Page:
The Mekong River Commission (MRC) has released two reports that show fishing continues to be an important livelihood in Cambodia, Laos, Thailand and Vietnam. However, the reports also indicate that overfishing and habitat degradation caused by rapid population growth, infrastructure development, and climate change are placing pressure on the Lower Mekong Basin’s fisheries.
The two reports – “Status and Trends of Fish Abundance and Diversity in the Lower Mekong Basin during 2007–2018” (FADM) and “Social Impact Monitoring and Vulnerability Assessment 2018” (SIMVA) – were released on October 19.
The reports found that changes in the Lower Mekong Basin’s aquatic ecosystems are affecting social conditions while households continue to rely on water resources that are increasingly under stress.
“These studies further highlight the importance of responsible development, balanced regional and national interest, and stronger regional cooperation in order to safeguard Mekong River water and related resources,” said MRC Secretariat CEO An Pich Hatda.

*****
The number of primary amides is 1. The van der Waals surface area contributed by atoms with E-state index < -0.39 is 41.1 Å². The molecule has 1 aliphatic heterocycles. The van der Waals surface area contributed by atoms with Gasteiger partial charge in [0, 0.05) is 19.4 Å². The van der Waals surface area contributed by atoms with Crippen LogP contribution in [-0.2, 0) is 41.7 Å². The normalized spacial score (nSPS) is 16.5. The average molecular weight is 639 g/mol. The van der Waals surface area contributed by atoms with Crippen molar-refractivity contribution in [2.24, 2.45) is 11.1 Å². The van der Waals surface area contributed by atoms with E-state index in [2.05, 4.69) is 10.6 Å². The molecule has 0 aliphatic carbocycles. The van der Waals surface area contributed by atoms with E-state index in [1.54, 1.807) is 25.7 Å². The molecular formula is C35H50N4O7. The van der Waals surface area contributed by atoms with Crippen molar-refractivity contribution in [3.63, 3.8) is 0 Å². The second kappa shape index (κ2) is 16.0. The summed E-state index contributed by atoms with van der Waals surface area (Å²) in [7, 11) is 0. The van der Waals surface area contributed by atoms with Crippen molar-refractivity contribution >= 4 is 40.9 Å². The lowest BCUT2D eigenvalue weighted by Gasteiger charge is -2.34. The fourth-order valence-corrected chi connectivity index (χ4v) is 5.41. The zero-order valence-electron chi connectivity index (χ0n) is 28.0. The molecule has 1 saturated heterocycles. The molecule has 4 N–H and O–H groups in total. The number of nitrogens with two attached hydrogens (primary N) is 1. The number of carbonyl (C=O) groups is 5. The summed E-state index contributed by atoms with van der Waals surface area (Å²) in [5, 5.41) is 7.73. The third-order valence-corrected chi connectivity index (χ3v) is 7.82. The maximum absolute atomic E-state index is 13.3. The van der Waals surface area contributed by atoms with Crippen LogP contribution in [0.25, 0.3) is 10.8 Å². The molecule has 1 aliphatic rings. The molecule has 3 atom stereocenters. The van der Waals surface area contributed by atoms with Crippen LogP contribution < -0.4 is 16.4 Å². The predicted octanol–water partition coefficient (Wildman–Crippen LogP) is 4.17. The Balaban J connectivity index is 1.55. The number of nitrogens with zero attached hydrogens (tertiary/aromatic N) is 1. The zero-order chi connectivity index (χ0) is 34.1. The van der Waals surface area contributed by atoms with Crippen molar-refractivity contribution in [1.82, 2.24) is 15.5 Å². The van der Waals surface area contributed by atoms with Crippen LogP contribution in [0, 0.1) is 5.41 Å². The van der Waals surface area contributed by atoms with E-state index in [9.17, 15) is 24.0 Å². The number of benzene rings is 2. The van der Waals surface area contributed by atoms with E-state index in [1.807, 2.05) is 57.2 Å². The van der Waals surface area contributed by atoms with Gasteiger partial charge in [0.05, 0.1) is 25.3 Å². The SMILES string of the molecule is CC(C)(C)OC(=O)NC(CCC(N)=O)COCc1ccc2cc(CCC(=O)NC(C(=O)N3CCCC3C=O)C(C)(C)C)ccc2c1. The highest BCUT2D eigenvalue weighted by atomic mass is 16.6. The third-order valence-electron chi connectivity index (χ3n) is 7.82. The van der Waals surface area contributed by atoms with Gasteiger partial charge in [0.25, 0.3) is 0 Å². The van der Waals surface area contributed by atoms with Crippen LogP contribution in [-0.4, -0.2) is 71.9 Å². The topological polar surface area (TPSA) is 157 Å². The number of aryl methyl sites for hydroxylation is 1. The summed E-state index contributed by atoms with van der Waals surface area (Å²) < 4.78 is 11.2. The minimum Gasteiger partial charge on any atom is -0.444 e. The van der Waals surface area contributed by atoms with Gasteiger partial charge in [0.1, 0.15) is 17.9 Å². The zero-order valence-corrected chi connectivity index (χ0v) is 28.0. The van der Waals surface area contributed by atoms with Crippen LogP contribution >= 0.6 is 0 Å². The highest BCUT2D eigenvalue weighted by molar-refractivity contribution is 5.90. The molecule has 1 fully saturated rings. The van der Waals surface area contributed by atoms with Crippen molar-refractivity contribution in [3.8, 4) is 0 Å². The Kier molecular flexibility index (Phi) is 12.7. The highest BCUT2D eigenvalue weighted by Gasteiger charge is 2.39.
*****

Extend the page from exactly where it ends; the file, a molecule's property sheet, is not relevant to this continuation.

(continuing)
To produce the SIMVA report, MRC surveyed 2,800 households with 35 per cent saying their income had been lower and 32 per cent saying it had remained the same. Another 26 per cent claimed their income had increased marginally while six per cent said their income had significantly increased, compared to 2013.
The report said detrimental changes in water resources – such as agriculture, aquaculture, fish, other aquatic animals and plants – are affecting incomes with around 22 per cent of households revealing they had been impacted by the problem.
It said other non-water resources-related livelihoods, such as employment or business or trading, play increasingly important roles and may reduce vulnerabilities to changes in the Mekong water resources.
The FADM report, on the other hand, said fishing communities in almost all areas of the Lower Mekong Basin had been disturbed. In Laos, two of four river stations surveyed revealed a decline in catch rates while in Vietnam it was three of five stations.
The report urged the governments of MRC member states to enforce national fisheries laws and jointly implement the approved Mekong Basin-wide Fisheries Management and Development Strategy to restore fishing communities under pressure.
It also further proposes integrating river management plans to address risks from increasing hydropower development.
The two reports caution that there is still significant scope for improvement that has policy implications for governments if communities are to be protected from water and climate-related vulnerabilities.